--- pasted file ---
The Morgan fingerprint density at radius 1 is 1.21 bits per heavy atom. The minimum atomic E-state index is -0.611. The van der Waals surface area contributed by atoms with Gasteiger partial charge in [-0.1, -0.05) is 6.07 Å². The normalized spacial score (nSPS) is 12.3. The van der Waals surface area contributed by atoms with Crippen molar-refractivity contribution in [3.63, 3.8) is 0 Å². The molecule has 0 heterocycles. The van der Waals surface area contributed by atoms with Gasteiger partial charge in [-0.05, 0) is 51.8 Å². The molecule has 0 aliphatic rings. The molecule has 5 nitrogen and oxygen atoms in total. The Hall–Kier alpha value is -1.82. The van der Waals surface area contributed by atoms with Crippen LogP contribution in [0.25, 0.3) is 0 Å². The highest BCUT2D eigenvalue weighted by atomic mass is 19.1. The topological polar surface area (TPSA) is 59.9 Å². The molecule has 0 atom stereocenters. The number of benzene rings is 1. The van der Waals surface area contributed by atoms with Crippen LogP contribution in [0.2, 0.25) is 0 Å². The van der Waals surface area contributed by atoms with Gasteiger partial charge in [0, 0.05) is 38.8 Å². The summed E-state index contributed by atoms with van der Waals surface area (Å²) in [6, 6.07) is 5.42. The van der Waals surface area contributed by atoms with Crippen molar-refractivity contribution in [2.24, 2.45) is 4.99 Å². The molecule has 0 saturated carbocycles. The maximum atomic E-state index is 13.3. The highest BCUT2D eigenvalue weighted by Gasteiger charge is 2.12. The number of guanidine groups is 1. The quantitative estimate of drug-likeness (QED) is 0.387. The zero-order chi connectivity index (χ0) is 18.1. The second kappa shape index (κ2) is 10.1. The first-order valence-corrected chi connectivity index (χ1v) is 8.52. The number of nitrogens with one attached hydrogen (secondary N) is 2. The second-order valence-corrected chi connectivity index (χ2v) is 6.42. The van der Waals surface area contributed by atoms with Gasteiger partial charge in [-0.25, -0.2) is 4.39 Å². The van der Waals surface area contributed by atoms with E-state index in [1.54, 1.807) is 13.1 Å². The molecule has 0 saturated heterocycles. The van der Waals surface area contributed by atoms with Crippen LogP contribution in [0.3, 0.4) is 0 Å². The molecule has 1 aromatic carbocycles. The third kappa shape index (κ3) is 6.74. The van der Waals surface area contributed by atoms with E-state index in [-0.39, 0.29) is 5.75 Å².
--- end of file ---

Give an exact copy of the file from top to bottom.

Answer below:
The Morgan fingerprint density at radius 1 is 1.21 bits per heavy atom. The minimum atomic E-state index is -0.611. The van der Waals surface area contributed by atoms with Gasteiger partial charge in [-0.1, -0.05) is 6.07 Å². The normalized spacial score (nSPS) is 12.3. The van der Waals surface area contributed by atoms with Crippen molar-refractivity contribution in [3.63, 3.8) is 0 Å². The molecule has 0 heterocycles. The van der Waals surface area contributed by atoms with Gasteiger partial charge in [-0.05, 0) is 51.8 Å². The molecule has 0 aliphatic rings. The molecule has 5 nitrogen and oxygen atoms in total. The Hall–Kier alpha value is -1.82. The van der Waals surface area contributed by atoms with Crippen LogP contribution in [0.25, 0.3) is 0 Å². The highest BCUT2D eigenvalue weighted by atomic mass is 19.1. The topological polar surface area (TPSA) is 59.9 Å². The molecule has 0 atom stereocenters. The number of benzene rings is 1. The van der Waals surface area contributed by atoms with Crippen LogP contribution in [0.2, 0.25) is 0 Å². The van der Waals surface area contributed by atoms with Gasteiger partial charge in [0, 0.05) is 38.8 Å². The summed E-state index contributed by atoms with van der Waals surface area (Å²) in [6, 6.07) is 5.42. The van der Waals surface area contributed by atoms with Crippen molar-refractivity contribution in [2.24, 2.45) is 4.99 Å². The molecule has 0 saturated carbocycles. The maximum atomic E-state index is 13.3. The highest BCUT2D eigenvalue weighted by Gasteiger charge is 2.12. The number of guanidine groups is 1. The quantitative estimate of drug-likeness (QED) is 0.387. The zero-order chi connectivity index (χ0) is 18.1. The second kappa shape index (κ2) is 10.1. The first-order valence-corrected chi connectivity index (χ1v) is 8.52. The number of nitrogens with one attached hydrogen (secondary N) is 2. The second-order valence-corrected chi connectivity index (χ2v) is 6.42. The van der Waals surface area contributed by atoms with Gasteiger partial charge in [-0.25, -0.2) is 4.39 Å². The van der Waals surface area contributed by atoms with E-state index in [1.54, 1.807) is 13.1 Å². The molecule has 0 saturated heterocycles. The van der Waals surface area contributed by atoms with Crippen LogP contribution in [0.3, 0.4) is 0 Å². The molecule has 1 aromatic carbocycles. The third kappa shape index (κ3) is 6.74. The van der Waals surface area contributed by atoms with E-state index in [-0.39, 0.29) is 5.75 Å².